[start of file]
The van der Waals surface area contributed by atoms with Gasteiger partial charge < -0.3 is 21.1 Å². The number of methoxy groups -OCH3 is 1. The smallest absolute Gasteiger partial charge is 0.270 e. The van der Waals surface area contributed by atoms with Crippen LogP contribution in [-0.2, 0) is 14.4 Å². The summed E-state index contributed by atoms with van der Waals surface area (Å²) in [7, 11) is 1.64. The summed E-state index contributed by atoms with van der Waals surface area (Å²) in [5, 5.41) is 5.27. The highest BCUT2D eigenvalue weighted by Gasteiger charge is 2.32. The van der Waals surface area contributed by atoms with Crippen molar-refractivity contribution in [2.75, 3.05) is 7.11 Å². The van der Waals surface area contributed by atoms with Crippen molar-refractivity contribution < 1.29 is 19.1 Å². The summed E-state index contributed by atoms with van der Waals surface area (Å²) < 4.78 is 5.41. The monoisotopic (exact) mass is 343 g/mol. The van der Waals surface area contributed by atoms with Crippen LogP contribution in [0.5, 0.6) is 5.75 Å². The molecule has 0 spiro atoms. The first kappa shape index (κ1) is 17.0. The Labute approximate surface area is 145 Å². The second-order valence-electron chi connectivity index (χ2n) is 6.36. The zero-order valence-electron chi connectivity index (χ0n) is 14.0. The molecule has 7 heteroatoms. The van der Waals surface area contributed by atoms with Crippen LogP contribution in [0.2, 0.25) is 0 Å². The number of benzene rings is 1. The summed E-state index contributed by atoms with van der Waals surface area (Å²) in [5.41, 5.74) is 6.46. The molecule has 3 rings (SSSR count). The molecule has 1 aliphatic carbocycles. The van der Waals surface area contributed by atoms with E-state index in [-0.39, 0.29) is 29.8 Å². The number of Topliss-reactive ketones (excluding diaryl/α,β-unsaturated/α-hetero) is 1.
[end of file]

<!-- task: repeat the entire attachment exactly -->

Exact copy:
The van der Waals surface area contributed by atoms with Gasteiger partial charge < -0.3 is 21.1 Å². The number of methoxy groups -OCH3 is 1. The smallest absolute Gasteiger partial charge is 0.270 e. The van der Waals surface area contributed by atoms with Crippen LogP contribution in [-0.2, 0) is 14.4 Å². The summed E-state index contributed by atoms with van der Waals surface area (Å²) in [7, 11) is 1.64. The summed E-state index contributed by atoms with van der Waals surface area (Å²) in [5, 5.41) is 5.27. The highest BCUT2D eigenvalue weighted by Gasteiger charge is 2.32. The van der Waals surface area contributed by atoms with Crippen molar-refractivity contribution in [2.75, 3.05) is 7.11 Å². The van der Waals surface area contributed by atoms with Crippen molar-refractivity contribution < 1.29 is 19.1 Å². The summed E-state index contributed by atoms with van der Waals surface area (Å²) < 4.78 is 5.41. The monoisotopic (exact) mass is 343 g/mol. The van der Waals surface area contributed by atoms with Crippen LogP contribution in [0.5, 0.6) is 5.75 Å². The molecule has 0 spiro atoms. The first kappa shape index (κ1) is 17.0. The Labute approximate surface area is 145 Å². The second-order valence-electron chi connectivity index (χ2n) is 6.36. The zero-order valence-electron chi connectivity index (χ0n) is 14.0. The molecule has 7 heteroatoms. The van der Waals surface area contributed by atoms with Crippen LogP contribution in [0.2, 0.25) is 0 Å². The number of benzene rings is 1. The summed E-state index contributed by atoms with van der Waals surface area (Å²) in [5.41, 5.74) is 6.46. The molecule has 3 rings (SSSR count). The molecule has 1 aliphatic carbocycles. The van der Waals surface area contributed by atoms with E-state index in [-0.39, 0.29) is 29.8 Å². The number of Topliss-reactive ketones (excluding diaryl/α,β-unsaturated/α-hetero) is 1.